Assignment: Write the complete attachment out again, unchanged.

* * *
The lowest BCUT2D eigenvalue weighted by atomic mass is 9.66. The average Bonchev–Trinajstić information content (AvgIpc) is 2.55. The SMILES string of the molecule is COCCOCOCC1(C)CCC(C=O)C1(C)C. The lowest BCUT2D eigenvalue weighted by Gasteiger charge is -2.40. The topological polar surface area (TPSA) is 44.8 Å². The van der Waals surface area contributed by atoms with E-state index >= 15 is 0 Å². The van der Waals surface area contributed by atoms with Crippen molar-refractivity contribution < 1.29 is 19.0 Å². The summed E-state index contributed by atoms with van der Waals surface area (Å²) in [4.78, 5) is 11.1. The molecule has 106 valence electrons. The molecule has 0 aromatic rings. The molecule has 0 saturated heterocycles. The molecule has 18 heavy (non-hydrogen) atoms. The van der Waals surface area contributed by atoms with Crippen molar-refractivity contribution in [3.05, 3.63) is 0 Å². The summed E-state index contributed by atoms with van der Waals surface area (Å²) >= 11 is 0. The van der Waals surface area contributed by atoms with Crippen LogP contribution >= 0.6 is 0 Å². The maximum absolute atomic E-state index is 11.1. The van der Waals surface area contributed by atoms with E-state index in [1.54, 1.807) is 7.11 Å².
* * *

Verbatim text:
The lowest BCUT2D eigenvalue weighted by atomic mass is 9.66. The average Bonchev–Trinajstić information content (AvgIpc) is 2.55. The SMILES string of the molecule is COCCOCOCC1(C)CCC(C=O)C1(C)C. The lowest BCUT2D eigenvalue weighted by Gasteiger charge is -2.40. The topological polar surface area (TPSA) is 44.8 Å². The van der Waals surface area contributed by atoms with E-state index >= 15 is 0 Å². The van der Waals surface area contributed by atoms with Crippen molar-refractivity contribution < 1.29 is 19.0 Å². The summed E-state index contributed by atoms with van der Waals surface area (Å²) in [4.78, 5) is 11.1. The molecule has 106 valence electrons. The molecule has 0 aromatic rings. The molecule has 0 saturated heterocycles. The molecule has 18 heavy (non-hydrogen) atoms. The van der Waals surface area contributed by atoms with Crippen molar-refractivity contribution in [3.05, 3.63) is 0 Å². The summed E-state index contributed by atoms with van der Waals surface area (Å²) >= 11 is 0. The van der Waals surface area contributed by atoms with Crippen LogP contribution >= 0.6 is 0 Å². The maximum absolute atomic E-state index is 11.1. The van der Waals surface area contributed by atoms with E-state index in [1.54, 1.807) is 7.11 Å².